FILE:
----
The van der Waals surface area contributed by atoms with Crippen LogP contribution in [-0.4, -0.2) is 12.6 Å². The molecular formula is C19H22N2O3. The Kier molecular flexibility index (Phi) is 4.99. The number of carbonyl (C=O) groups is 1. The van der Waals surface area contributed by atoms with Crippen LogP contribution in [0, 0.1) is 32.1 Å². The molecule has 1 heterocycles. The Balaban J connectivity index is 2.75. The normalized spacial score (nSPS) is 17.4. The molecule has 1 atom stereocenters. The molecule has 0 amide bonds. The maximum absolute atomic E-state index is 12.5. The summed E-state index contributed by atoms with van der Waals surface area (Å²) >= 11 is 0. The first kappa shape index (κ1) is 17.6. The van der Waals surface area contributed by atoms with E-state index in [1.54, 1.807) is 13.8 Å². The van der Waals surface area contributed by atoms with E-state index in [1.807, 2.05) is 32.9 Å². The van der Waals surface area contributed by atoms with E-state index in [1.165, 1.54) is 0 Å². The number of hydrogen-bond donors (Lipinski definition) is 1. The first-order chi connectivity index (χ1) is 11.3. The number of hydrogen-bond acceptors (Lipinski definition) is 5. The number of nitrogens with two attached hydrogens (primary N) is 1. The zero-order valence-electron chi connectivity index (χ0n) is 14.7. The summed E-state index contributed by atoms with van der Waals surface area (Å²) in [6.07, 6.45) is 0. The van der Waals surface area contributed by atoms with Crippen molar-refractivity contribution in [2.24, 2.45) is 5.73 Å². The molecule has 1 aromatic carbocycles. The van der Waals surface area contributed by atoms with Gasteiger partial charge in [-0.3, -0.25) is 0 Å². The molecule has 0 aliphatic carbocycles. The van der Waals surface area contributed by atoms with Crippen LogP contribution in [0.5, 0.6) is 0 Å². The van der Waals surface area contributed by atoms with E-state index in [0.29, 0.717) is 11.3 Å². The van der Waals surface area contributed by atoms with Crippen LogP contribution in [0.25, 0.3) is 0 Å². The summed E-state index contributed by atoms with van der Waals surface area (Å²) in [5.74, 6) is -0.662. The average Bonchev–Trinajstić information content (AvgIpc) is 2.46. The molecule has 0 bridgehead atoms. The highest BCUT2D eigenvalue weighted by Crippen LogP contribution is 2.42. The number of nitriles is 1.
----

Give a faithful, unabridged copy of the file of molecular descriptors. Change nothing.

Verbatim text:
The van der Waals surface area contributed by atoms with Crippen LogP contribution in [-0.4, -0.2) is 12.6 Å². The molecular formula is C19H22N2O3. The Kier molecular flexibility index (Phi) is 4.99. The number of carbonyl (C=O) groups is 1. The van der Waals surface area contributed by atoms with Crippen LogP contribution in [0, 0.1) is 32.1 Å². The molecule has 1 heterocycles. The Balaban J connectivity index is 2.75. The normalized spacial score (nSPS) is 17.4. The molecule has 1 atom stereocenters. The molecule has 0 amide bonds. The maximum absolute atomic E-state index is 12.5. The summed E-state index contributed by atoms with van der Waals surface area (Å²) >= 11 is 0. The first kappa shape index (κ1) is 17.6. The van der Waals surface area contributed by atoms with E-state index in [1.54, 1.807) is 13.8 Å². The van der Waals surface area contributed by atoms with E-state index in [1.807, 2.05) is 32.9 Å². The van der Waals surface area contributed by atoms with E-state index in [1.165, 1.54) is 0 Å². The number of hydrogen-bond donors (Lipinski definition) is 1. The first-order chi connectivity index (χ1) is 11.3. The number of hydrogen-bond acceptors (Lipinski definition) is 5. The number of nitrogens with two attached hydrogens (primary N) is 1. The zero-order valence-electron chi connectivity index (χ0n) is 14.7. The summed E-state index contributed by atoms with van der Waals surface area (Å²) in [6.07, 6.45) is 0. The van der Waals surface area contributed by atoms with Crippen molar-refractivity contribution in [2.24, 2.45) is 5.73 Å². The molecule has 1 aromatic carbocycles. The van der Waals surface area contributed by atoms with Gasteiger partial charge in [-0.3, -0.25) is 0 Å². The molecule has 0 aliphatic carbocycles. The van der Waals surface area contributed by atoms with Crippen LogP contribution in [0.5, 0.6) is 0 Å². The van der Waals surface area contributed by atoms with E-state index in [0.29, 0.717) is 11.3 Å². The van der Waals surface area contributed by atoms with Crippen LogP contribution in [0.25, 0.3) is 0 Å². The summed E-state index contributed by atoms with van der Waals surface area (Å²) in [5.74, 6) is -0.662. The average Bonchev–Trinajstić information content (AvgIpc) is 2.46. The molecule has 0 bridgehead atoms. The highest BCUT2D eigenvalue weighted by Crippen LogP contribution is 2.42. The number of nitriles is 1.